But the phrase "illegal alien" didn't sit well with some students, who took screenshots and shared them across social media, calling Todd's comments "racist" and "ignorant."

"It has come to our attention that the VP of @EmporiaStateASG has made incredibly hurtful, racist, and, frankly, ignorant remarks," the Multicultural Greek Council at ESU tweeted Wednesday, adding that Todd "does not represent us and we hope that @EmporiaState takes the measures needed to show us that she does not represent ESU either."

"I am so disgusted at the fact the VP of @EmporiaStateASG promotes these racist and revolting ideas," another student tweeted.

And Kayla Gilmore, who studied at Emporia State University and works there, according to her Facebook profile, called on student leaders to "hold themselves accountable" and for the administration to "hold them accountable should they fail."

Following the backlash, Todd told Campus Reform that she edited her post and removed the phrase "illegal alien."

"After I heard that there were some of my constituents who were upset with what I posted, I edited it and took out the part that had the term in it," the student leader told Campus Reform. "I left the rest of the post there, though. It was a caption to go along with my updated profile picture, which had a Kobach banner on it, which is why I think people who weren’t my friend on Facebook were able to see it. I didn’t realize that was possible."

But the backlash didn't stop there.

The ESU Bulletin student newspaper reported Thursday that the student senate tried but failed to impeach Todd over her remarks. The paper also reported that ASG’s Diversity and Inclusion Committee is now calling for Todd to resign.

In a statement to Campus Reform on Monday, Todd made clear that resigning is not her plan.

"I was apologetic to the students who[m] my post [a]ffected negatively because I never want to inflict pain on others," she said. "Now, I am still dedicated to representing the ESU students. I am not going to step down because I am committed to creating a diverse campus at ESU, not only in culture but in thought as well."

Emporia State University did not respond to a request for comment in time for publication.

Follow the author of this article on Facebook: @JonStreetDC and Twitter: @JonStreet


(6) UN's Global Compact for Migration

Global Compact for Migration

The Global Compact for Safe, Orderly and Regular Migration (GCM) is a non-binding "intergovernmentally negotiated agreement, prepared under the auspices of the United Nations, [that covers] all dimensions of international migration in a holistic and comprehensive manner".[1] The United Nations conference to adopt the compact will be held in Marrakech, Morocco, on 10–11 December 2018.[2] Austria negotiated the GCM on behalf of the EU.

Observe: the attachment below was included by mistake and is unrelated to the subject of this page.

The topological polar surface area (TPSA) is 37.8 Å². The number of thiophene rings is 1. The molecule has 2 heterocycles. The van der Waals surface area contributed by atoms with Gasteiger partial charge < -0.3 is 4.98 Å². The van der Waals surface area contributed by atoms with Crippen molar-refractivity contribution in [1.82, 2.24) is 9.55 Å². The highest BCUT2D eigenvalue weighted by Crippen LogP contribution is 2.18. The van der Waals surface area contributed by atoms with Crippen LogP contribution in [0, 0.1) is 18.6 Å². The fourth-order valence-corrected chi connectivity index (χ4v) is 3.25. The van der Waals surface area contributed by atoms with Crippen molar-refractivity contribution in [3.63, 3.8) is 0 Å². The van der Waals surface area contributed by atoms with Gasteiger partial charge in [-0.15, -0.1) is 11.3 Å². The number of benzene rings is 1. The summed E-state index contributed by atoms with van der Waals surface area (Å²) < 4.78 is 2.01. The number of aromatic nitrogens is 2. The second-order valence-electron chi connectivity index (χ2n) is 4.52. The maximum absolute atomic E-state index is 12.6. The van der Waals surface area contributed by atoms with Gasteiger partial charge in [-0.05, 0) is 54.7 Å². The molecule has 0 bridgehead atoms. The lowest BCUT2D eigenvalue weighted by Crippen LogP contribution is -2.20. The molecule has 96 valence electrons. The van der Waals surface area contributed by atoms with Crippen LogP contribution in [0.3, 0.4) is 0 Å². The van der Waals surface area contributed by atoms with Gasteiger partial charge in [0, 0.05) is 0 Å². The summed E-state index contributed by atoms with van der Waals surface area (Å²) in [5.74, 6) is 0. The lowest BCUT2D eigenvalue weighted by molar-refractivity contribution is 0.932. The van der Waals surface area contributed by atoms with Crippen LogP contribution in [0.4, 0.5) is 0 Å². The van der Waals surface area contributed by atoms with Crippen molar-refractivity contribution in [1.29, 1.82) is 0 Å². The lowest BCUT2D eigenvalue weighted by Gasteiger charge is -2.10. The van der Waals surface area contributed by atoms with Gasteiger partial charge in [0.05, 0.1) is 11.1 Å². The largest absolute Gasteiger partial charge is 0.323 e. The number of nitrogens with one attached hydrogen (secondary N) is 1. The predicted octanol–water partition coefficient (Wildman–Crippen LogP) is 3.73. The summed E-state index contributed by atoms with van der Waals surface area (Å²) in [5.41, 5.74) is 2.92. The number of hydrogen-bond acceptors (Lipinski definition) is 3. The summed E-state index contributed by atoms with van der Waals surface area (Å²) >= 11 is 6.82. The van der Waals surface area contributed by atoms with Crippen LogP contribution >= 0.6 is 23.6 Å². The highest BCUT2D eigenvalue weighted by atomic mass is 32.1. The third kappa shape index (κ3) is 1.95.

Austria,[3] Australia,[4] Croatia,[5] Bulgaria,[6] the Czech Republic,[7] Estonia[8] Israel, [9] Hungary and Poland[10] will be absent from the agreement.

There has also been some opposition in the German parliament, led by Alternative for Germany.[11] The Government of Estonia remains divided on the issue [12] and the country's position might be decided by the Riigikogu.[13] The Chancellor of Austria, Sebastian Kurz, stated that the compact would reduce Austria's sovereignty and mix up the difference between illegal and legal immigration as well as that between economic and humanitarian immigration.[3] At the behest of President Trump, the United States did not even participate in the negotiation of the agreement.[3] Slovak foreign minister Miroslav Lajčák has announced that he will step down from his position if the Slovak parliament, controlled by the coaliton which he represents, rejects the Compact. Most coalition parties in Slovakia are criticizing the document.[14][15]

See also

United Nations Global Compact: similarly named instrument dealing with corporate social responsibility.

This page was last edited on 21 November 2018, at 09:24 (UTC).


(7) Global Compact for Migration - Final Draft



11 July 2018

We, the Heads of State and Government and High Representatives, meeting in Morocco on 10 and 11

December 2018, reaffirming the New York Declaration for Refugees and Migrants and determined to

make an important contribution to enhanced cooperation on international migration in all its dimensions,

have adopted this Global Compact for Safe, Orderly and Regular Migration


(8) Bloomberg Global Business Forum pushes Left line on Gender, Migration

Bloomberg Global Business Forum Highlights Initiatives on Gender, Urban Mobility, Migration


Thematic Expert for 2030 Agenda for Sustainable Development (US)

16 October 2018

The Bloomberg Global Business Forum convened on the overarching theme of strengthening prosperity through trade.

The event highlighted three announcements: an update to Bloomberg Gender Equality Index; an expansion of the SharedStreets platform; and private sector support for the Global Compact for Safe, Orderly and Regular Migration.

26 September 2018: The Bloomberg Global Business Forum (GBF) met on the overarching theme of strengthening prosperity through trade. More than 70 Heads of State and 200 CEOs announced a series of partnerships, agreements and initiatives, while breakout sessions reviewed finance, migration, changing demographics, technology and economic issues.

The Forum convened on 26 September 2018 in New York, US.